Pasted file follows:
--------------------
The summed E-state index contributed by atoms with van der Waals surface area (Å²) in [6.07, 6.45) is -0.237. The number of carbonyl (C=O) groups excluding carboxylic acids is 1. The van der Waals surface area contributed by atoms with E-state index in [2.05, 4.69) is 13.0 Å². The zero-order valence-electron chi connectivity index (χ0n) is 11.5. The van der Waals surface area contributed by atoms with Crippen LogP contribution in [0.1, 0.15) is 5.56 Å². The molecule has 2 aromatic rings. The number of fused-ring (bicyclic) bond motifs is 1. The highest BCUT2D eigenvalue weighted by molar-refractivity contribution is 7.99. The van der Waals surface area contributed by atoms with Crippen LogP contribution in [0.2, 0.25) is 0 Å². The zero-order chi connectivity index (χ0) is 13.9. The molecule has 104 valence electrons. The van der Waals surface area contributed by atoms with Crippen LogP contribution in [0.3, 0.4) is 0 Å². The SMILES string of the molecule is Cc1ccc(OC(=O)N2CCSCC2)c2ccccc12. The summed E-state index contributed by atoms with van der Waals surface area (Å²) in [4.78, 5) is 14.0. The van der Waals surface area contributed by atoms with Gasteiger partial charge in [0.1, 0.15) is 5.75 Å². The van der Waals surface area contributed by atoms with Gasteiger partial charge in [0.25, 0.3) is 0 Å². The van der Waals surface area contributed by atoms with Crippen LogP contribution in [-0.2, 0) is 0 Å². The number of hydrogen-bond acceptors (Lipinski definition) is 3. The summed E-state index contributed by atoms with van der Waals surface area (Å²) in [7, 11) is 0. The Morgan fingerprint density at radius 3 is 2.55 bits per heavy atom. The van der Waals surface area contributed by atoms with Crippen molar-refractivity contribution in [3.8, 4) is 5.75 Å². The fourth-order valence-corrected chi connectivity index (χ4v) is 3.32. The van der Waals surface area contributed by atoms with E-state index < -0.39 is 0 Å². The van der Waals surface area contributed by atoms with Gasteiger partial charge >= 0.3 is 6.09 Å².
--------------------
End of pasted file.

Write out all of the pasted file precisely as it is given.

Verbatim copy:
The summed E-state index contributed by atoms with van der Waals surface area (Å²) in [6.07, 6.45) is -0.237. The number of carbonyl (C=O) groups excluding carboxylic acids is 1. The van der Waals surface area contributed by atoms with E-state index in [2.05, 4.69) is 13.0 Å². The zero-order valence-electron chi connectivity index (χ0n) is 11.5. The van der Waals surface area contributed by atoms with Crippen LogP contribution in [0.1, 0.15) is 5.56 Å². The molecule has 2 aromatic rings. The number of fused-ring (bicyclic) bond motifs is 1. The highest BCUT2D eigenvalue weighted by molar-refractivity contribution is 7.99. The van der Waals surface area contributed by atoms with Crippen LogP contribution in [0.2, 0.25) is 0 Å². The zero-order chi connectivity index (χ0) is 13.9. The molecule has 104 valence electrons. The van der Waals surface area contributed by atoms with Crippen LogP contribution in [0.3, 0.4) is 0 Å². The SMILES string of the molecule is Cc1ccc(OC(=O)N2CCSCC2)c2ccccc12. The summed E-state index contributed by atoms with van der Waals surface area (Å²) in [4.78, 5) is 14.0. The van der Waals surface area contributed by atoms with Gasteiger partial charge in [0.1, 0.15) is 5.75 Å². The van der Waals surface area contributed by atoms with Gasteiger partial charge in [0.25, 0.3) is 0 Å². The van der Waals surface area contributed by atoms with Crippen LogP contribution in [-0.2, 0) is 0 Å². The number of hydrogen-bond acceptors (Lipinski definition) is 3. The summed E-state index contributed by atoms with van der Waals surface area (Å²) in [7, 11) is 0. The Morgan fingerprint density at radius 3 is 2.55 bits per heavy atom. The van der Waals surface area contributed by atoms with Crippen molar-refractivity contribution in [3.8, 4) is 5.75 Å². The fourth-order valence-corrected chi connectivity index (χ4v) is 3.32. The van der Waals surface area contributed by atoms with E-state index < -0.39 is 0 Å². The van der Waals surface area contributed by atoms with Gasteiger partial charge >= 0.3 is 6.09 Å².